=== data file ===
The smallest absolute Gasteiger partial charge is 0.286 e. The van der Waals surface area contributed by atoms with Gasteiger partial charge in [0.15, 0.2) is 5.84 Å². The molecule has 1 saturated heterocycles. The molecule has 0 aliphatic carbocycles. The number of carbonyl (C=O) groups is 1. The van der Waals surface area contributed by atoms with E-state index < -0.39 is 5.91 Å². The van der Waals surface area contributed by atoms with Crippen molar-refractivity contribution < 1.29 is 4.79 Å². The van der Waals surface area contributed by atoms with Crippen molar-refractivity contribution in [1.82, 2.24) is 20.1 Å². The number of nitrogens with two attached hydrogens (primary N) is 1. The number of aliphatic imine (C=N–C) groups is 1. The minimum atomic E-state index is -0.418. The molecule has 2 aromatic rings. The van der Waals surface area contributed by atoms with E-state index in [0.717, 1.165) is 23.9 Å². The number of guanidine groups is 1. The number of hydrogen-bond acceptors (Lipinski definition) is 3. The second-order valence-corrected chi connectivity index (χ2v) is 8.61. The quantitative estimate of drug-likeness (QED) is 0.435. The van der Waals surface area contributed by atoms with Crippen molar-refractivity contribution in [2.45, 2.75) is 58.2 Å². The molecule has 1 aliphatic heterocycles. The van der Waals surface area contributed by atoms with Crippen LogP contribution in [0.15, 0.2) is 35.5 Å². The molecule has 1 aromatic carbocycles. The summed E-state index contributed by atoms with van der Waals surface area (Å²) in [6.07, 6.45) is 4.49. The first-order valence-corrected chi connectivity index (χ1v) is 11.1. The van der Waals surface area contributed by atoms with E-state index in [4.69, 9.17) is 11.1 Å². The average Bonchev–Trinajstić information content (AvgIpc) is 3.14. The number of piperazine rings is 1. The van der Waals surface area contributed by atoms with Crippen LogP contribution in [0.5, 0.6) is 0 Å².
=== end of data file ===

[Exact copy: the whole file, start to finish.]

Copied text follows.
The smallest absolute Gasteiger partial charge is 0.286 e. The van der Waals surface area contributed by atoms with Gasteiger partial charge in [0.15, 0.2) is 5.84 Å². The molecule has 1 saturated heterocycles. The molecule has 0 aliphatic carbocycles. The number of carbonyl (C=O) groups is 1. The van der Waals surface area contributed by atoms with E-state index < -0.39 is 5.91 Å². The van der Waals surface area contributed by atoms with Crippen molar-refractivity contribution < 1.29 is 4.79 Å². The van der Waals surface area contributed by atoms with Crippen molar-refractivity contribution in [1.82, 2.24) is 20.1 Å². The number of nitrogens with two attached hydrogens (primary N) is 1. The number of aliphatic imine (C=N–C) groups is 1. The minimum atomic E-state index is -0.418. The molecule has 2 aromatic rings. The van der Waals surface area contributed by atoms with E-state index in [0.717, 1.165) is 23.9 Å². The number of guanidine groups is 1. The number of hydrogen-bond acceptors (Lipinski definition) is 3. The second-order valence-corrected chi connectivity index (χ2v) is 8.61. The quantitative estimate of drug-likeness (QED) is 0.435. The van der Waals surface area contributed by atoms with Crippen molar-refractivity contribution in [2.45, 2.75) is 58.2 Å². The molecule has 1 aliphatic heterocycles. The van der Waals surface area contributed by atoms with Crippen LogP contribution in [0.15, 0.2) is 35.5 Å². The molecule has 1 aromatic carbocycles. The summed E-state index contributed by atoms with van der Waals surface area (Å²) in [6.07, 6.45) is 4.49. The first-order valence-corrected chi connectivity index (χ1v) is 11.1. The van der Waals surface area contributed by atoms with E-state index in [4.69, 9.17) is 11.1 Å². The average Bonchev–Trinajstić information content (AvgIpc) is 3.14. The number of piperazine rings is 1. The van der Waals surface area contributed by atoms with Crippen LogP contribution in [0.5, 0.6) is 0 Å².